So the basic story doesn’t really concern specific characters, because the names and faces blur and die so frequently that one just blends into another.

Pretty freaky, right?

But by movie’s end, everything is explained and the deaths end. Although the ending may freak you out a bit (I literally thought they were shoving baby Nemo in each other’s mouths…) but it’s left up to the interpretation of the viewer, an acceptable ending for a horror movie. Although the movie explanation is something you really couldn’t expect, it screams of direct connections of Ringu and Ju-On. Perfect.

Those are some freaked out Asians...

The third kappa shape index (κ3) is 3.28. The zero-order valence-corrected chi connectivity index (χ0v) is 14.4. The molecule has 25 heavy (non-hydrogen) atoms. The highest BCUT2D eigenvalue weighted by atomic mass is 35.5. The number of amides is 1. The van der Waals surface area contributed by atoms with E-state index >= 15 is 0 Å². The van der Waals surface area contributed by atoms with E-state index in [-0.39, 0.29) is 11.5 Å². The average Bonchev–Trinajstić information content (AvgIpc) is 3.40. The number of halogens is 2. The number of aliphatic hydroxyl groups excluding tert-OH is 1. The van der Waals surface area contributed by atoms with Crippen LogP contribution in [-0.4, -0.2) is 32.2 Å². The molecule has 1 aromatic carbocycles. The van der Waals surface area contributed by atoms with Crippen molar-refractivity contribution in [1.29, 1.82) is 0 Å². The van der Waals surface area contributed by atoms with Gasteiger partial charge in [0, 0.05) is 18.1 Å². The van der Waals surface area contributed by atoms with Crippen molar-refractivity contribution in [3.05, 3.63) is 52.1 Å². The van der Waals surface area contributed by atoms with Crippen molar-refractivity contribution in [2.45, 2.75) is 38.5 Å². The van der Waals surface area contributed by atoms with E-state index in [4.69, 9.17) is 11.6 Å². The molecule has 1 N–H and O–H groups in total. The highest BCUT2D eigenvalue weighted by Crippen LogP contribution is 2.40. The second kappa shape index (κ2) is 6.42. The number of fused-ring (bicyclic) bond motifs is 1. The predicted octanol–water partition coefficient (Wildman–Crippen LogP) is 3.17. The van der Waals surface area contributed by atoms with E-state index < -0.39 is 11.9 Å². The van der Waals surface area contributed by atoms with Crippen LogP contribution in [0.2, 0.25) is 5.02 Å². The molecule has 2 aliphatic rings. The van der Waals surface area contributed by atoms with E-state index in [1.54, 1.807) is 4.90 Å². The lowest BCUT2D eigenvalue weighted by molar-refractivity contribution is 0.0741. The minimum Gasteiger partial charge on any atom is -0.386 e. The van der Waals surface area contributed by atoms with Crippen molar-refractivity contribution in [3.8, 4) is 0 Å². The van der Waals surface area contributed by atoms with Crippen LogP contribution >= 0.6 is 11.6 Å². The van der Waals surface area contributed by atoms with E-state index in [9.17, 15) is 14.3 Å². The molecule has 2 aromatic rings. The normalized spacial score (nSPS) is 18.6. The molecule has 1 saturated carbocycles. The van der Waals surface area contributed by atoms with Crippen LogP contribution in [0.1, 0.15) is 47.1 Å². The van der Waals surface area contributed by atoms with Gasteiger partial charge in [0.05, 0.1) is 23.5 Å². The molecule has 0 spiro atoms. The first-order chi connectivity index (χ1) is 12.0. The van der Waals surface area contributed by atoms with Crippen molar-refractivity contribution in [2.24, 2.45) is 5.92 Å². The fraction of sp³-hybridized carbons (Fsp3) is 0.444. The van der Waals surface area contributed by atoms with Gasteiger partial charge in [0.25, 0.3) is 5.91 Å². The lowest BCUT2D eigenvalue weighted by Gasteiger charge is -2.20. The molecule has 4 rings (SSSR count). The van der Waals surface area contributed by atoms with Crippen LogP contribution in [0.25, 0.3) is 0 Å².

The one thing that bothered me about this film? The One Missed Call aspect. If you don’t pick up your phone, you get a missed call and possibly voicemail. If you pick up your phone, you won’t hear how you die. It’s that simple. So PICK UP YOUR DAMN PHONE. You can say, “Haha sucka, I won’t be dying to your silly ringtone.” The ringtone by the way, freaky. And apparently now it is a staple in modern horror/pop culture as the tones you hear in haunted houses and such. That is utterly fantastic.

This just pales in comparison. Sad.

From what I remember of the remake, they explain a bit better, but the horror pales in comparison to the original. This is a common occurance in Asian horror flick remakes, and I’ve gotten used to the stereotype. Although one day, in my many fantasies of directing my own horror movie, I hope to make one that the Asian community will remake themselves. I’ll give this semi-scary film about killer technology (cliche at this point, I’d wager) a 6.6 out of 10.